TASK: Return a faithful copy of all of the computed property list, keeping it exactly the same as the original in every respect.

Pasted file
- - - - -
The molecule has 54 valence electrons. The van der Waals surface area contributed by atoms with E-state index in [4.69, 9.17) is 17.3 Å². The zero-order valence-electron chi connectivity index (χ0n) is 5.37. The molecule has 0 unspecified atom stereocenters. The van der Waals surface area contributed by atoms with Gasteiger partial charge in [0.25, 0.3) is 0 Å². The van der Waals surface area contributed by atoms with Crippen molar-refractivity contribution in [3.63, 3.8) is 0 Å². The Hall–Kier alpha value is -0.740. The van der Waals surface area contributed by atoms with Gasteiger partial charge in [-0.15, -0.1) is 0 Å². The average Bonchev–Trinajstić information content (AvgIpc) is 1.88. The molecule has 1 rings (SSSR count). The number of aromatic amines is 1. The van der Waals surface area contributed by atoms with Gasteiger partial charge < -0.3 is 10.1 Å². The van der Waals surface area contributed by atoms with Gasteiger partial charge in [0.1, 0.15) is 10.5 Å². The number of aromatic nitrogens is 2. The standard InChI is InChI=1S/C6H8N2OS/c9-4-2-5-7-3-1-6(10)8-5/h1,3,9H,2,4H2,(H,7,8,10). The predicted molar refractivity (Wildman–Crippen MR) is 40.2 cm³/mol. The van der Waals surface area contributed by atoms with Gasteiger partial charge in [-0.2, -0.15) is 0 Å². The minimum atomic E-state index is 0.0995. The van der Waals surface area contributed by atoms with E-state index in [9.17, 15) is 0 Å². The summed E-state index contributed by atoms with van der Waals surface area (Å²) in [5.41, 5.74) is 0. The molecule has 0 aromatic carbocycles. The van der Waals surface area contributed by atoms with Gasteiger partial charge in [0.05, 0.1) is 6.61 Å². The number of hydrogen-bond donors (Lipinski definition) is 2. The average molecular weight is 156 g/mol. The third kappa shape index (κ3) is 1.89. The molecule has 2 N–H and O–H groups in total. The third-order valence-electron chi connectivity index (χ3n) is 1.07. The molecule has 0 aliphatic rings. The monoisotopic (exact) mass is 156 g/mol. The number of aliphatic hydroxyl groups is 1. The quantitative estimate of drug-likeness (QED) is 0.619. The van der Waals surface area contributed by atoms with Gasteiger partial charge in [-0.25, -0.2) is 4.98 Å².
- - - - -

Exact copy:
The molecule has 54 valence electrons. The van der Waals surface area contributed by atoms with E-state index in [4.69, 9.17) is 17.3 Å². The zero-order valence-electron chi connectivity index (χ0n) is 5.37. The molecule has 0 unspecified atom stereocenters. The van der Waals surface area contributed by atoms with Gasteiger partial charge in [0.25, 0.3) is 0 Å². The van der Waals surface area contributed by atoms with Crippen molar-refractivity contribution in [3.63, 3.8) is 0 Å². The Hall–Kier alpha value is -0.740. The van der Waals surface area contributed by atoms with Gasteiger partial charge in [-0.15, -0.1) is 0 Å². The average Bonchev–Trinajstić information content (AvgIpc) is 1.88. The molecule has 1 rings (SSSR count). The number of aromatic amines is 1. The van der Waals surface area contributed by atoms with Gasteiger partial charge < -0.3 is 10.1 Å². The van der Waals surface area contributed by atoms with Gasteiger partial charge in [0.1, 0.15) is 10.5 Å². The number of aromatic nitrogens is 2. The standard InChI is InChI=1S/C6H8N2OS/c9-4-2-5-7-3-1-6(10)8-5/h1,3,9H,2,4H2,(H,7,8,10). The predicted molar refractivity (Wildman–Crippen MR) is 40.2 cm³/mol. The van der Waals surface area contributed by atoms with Gasteiger partial charge in [-0.2, -0.15) is 0 Å². The minimum atomic E-state index is 0.0995. The van der Waals surface area contributed by atoms with E-state index in [9.17, 15) is 0 Å². The summed E-state index contributed by atoms with van der Waals surface area (Å²) in [5.41, 5.74) is 0. The molecule has 0 aromatic carbocycles. The van der Waals surface area contributed by atoms with Gasteiger partial charge in [0.05, 0.1) is 6.61 Å². The number of hydrogen-bond donors (Lipinski definition) is 2. The average molecular weight is 156 g/mol. The third kappa shape index (κ3) is 1.89. The molecule has 2 N–H and O–H groups in total. The third-order valence-electron chi connectivity index (χ3n) is 1.07. The molecule has 0 aliphatic rings. The monoisotopic (exact) mass is 156 g/mol. The number of aliphatic hydroxyl groups is 1. The quantitative estimate of drug-likeness (QED) is 0.619. The van der Waals surface area contributed by atoms with Gasteiger partial charge in [-0.25, -0.2) is 4.98 Å².